About 20 years ago the family told me to find a hobby and stop being a grumpy old man. The temper was significantly improved by double hip replacements, but I had found a better therapy by buying a lathe and starting woodturning.
Like many kids of the 1960’s I had tried woodturning whilst at secondary school and enjoyed it, but approached the purchase of my first lathe with considerable trepidation; would I become bored? Could I do it? Cost?
As time passes I have found the challenges to increase, trying to improve my technique, design and form, material selection and finishes.
Having worked all my life as a field exploration geologist throughout Australia I knew there were some marvellous native timbers available, I didn’t want to focus on sheoak and jarrah as many turners in WA do. I initially focussed on “mallee roots”, the root legume developed by many of the eucalypts which inhabit the outback areas of WA and elsewhere in Australia.
This contrary material has cost me many a skinned knuckle and several split eyebrows. In recent years I have tended to move away from the “mallee roots”, partly because of the difficulty in obtaining good material as it is a favoured firewood due to its hardness and partly because of the problems it causes. Some of the products are shown in the gallery, I sometimes return to the limited material I retain to see if it has improved in temperament or I have improved in competence handling this difficult material.
We moved interstate for a while which gave me access to some Murray River redgum slabs from which I have made several tables as shown in the gallery, this tree was ring barked by my mate’s grandfather in about 1919, when he took over the block near Naracoote as a WW1 soldier settler. The tree was finally felled in about 1985 and slabbed with the ring barking notch still apparent. I have made one table as shown and am still pondering how to best utilise the final slab.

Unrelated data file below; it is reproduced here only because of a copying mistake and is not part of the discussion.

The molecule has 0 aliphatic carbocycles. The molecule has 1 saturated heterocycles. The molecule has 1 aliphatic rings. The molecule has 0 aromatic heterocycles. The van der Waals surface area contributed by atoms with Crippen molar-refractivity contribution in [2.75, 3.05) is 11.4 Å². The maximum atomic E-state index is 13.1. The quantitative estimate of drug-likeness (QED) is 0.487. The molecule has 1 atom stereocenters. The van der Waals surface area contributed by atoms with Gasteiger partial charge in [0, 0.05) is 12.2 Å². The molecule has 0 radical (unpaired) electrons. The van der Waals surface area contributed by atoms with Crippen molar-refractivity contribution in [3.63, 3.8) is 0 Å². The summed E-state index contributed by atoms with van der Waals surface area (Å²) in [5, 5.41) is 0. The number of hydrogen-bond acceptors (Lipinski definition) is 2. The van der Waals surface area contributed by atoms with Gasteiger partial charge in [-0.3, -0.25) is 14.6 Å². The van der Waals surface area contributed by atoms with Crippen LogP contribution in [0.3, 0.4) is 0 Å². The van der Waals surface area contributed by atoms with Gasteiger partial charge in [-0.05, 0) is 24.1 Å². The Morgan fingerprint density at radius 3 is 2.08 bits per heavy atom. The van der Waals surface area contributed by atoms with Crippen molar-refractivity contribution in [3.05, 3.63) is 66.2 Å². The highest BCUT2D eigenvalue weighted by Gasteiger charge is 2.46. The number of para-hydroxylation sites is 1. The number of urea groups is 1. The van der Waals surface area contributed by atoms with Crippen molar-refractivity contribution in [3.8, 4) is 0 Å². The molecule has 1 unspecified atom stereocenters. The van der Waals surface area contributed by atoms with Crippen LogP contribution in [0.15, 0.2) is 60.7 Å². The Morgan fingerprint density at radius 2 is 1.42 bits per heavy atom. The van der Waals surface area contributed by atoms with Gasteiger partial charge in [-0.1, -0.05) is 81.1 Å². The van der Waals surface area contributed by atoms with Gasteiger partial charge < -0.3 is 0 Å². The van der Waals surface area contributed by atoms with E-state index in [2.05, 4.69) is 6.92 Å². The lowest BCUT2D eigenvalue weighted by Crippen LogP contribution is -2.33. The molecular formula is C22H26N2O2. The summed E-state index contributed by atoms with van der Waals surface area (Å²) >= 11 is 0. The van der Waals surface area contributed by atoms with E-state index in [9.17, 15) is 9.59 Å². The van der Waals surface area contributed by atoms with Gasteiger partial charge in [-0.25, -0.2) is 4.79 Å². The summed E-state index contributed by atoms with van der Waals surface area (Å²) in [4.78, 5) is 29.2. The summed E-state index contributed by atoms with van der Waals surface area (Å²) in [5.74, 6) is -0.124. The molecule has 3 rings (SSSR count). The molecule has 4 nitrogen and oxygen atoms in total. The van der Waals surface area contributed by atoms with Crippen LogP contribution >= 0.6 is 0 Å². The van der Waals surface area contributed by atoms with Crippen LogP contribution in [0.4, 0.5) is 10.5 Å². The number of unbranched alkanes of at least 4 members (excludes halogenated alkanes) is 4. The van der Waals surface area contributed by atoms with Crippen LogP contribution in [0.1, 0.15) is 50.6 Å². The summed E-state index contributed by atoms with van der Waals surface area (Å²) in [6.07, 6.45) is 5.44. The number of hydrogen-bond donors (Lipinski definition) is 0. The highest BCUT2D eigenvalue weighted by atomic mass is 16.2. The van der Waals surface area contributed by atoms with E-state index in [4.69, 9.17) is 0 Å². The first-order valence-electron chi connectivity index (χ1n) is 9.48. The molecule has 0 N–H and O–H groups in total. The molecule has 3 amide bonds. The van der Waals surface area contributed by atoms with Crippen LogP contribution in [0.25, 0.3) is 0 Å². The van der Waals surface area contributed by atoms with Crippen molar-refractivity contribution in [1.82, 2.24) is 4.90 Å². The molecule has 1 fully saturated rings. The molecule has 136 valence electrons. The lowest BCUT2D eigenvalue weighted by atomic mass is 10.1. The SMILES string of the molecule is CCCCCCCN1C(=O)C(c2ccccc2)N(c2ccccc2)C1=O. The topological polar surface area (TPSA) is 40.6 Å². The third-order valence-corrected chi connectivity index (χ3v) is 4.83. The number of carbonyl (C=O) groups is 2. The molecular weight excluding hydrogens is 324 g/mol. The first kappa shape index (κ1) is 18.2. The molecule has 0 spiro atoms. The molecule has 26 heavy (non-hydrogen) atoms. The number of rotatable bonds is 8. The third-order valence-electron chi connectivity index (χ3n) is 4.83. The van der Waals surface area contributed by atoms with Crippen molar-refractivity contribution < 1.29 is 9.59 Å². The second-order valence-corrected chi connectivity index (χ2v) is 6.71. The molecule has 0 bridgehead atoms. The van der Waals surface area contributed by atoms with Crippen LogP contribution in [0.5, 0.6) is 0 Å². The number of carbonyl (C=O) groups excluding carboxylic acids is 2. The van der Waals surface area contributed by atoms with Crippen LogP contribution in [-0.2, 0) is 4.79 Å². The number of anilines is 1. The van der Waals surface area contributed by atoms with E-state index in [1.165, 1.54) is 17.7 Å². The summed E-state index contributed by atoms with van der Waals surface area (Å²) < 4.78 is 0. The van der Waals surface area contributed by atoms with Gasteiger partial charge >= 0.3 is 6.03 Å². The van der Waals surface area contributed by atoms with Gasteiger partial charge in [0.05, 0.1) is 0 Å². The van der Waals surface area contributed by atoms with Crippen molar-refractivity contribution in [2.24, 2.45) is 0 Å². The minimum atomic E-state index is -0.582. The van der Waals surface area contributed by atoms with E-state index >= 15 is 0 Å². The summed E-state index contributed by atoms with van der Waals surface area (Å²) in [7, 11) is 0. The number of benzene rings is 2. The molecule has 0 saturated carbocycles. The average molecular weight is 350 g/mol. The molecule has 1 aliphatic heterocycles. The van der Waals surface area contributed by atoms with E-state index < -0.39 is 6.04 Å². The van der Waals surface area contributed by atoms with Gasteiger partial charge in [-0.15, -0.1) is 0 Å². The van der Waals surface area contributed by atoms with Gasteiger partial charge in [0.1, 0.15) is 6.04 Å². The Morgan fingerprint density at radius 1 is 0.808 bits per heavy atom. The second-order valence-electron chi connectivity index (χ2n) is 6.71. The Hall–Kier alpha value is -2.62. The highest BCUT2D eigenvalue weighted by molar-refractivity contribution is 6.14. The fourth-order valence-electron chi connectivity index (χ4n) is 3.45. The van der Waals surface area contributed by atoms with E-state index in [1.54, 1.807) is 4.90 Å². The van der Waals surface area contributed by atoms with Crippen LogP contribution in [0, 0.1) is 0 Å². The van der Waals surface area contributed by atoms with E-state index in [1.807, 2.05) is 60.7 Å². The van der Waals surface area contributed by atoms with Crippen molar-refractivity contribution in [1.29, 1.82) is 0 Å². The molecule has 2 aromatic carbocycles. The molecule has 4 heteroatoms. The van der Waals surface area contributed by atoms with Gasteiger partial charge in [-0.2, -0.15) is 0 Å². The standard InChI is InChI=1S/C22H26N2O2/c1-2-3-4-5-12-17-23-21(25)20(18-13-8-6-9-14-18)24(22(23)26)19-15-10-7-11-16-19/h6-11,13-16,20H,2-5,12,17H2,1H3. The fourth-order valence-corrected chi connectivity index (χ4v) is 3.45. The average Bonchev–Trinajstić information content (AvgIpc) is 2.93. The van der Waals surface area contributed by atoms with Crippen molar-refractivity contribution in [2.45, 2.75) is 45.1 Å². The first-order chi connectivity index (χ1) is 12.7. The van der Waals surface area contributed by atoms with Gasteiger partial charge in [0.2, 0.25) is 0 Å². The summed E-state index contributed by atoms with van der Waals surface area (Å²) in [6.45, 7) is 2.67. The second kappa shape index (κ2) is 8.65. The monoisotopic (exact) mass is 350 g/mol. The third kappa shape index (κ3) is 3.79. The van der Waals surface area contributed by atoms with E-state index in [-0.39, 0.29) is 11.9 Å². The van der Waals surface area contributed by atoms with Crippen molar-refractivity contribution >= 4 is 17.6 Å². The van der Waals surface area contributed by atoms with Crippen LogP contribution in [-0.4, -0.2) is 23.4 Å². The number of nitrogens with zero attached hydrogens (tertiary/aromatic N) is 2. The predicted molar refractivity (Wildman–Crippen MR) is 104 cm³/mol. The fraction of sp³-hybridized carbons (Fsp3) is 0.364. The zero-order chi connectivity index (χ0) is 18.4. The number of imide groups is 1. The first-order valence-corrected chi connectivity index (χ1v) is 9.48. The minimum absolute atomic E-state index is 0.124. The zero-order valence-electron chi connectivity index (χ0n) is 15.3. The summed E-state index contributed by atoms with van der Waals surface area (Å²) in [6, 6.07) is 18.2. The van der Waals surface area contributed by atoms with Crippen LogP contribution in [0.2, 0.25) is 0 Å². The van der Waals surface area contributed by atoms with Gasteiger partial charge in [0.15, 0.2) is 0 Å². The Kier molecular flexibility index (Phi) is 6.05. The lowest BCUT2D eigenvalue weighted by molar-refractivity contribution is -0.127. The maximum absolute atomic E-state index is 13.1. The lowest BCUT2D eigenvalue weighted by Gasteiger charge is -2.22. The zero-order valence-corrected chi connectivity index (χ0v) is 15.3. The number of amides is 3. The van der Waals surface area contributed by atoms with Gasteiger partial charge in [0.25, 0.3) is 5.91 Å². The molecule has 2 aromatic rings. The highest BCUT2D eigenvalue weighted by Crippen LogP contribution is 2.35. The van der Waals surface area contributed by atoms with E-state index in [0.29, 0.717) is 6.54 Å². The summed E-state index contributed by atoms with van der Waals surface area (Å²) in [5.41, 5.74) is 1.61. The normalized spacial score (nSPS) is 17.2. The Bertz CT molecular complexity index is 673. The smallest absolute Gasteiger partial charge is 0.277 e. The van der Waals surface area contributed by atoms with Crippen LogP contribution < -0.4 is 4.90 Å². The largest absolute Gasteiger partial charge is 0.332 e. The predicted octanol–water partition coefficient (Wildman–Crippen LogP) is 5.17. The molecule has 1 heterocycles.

It is something which annoys me when I drive around the city and see some development going ahead which requires the felling of mature trees. Once felled the trunks are then automatically mulched, is this a fair recognition of the grandeur of a 100+ year old tree? Surely making something of use or artistic merit is a better acknowledgement of its passing.
I continue to try different aspects of woodturning and to a lesser extent cabinetmaking with varying degrees of success.
Many of the items shown in the galleries have been given away to family and friends, some became firewood, if you are interested in acquiring an item or something similar please contact me.
Any constructive criticisms or suggestions on ways to improve an article please feel free to comment.
I hope you enjoy my work.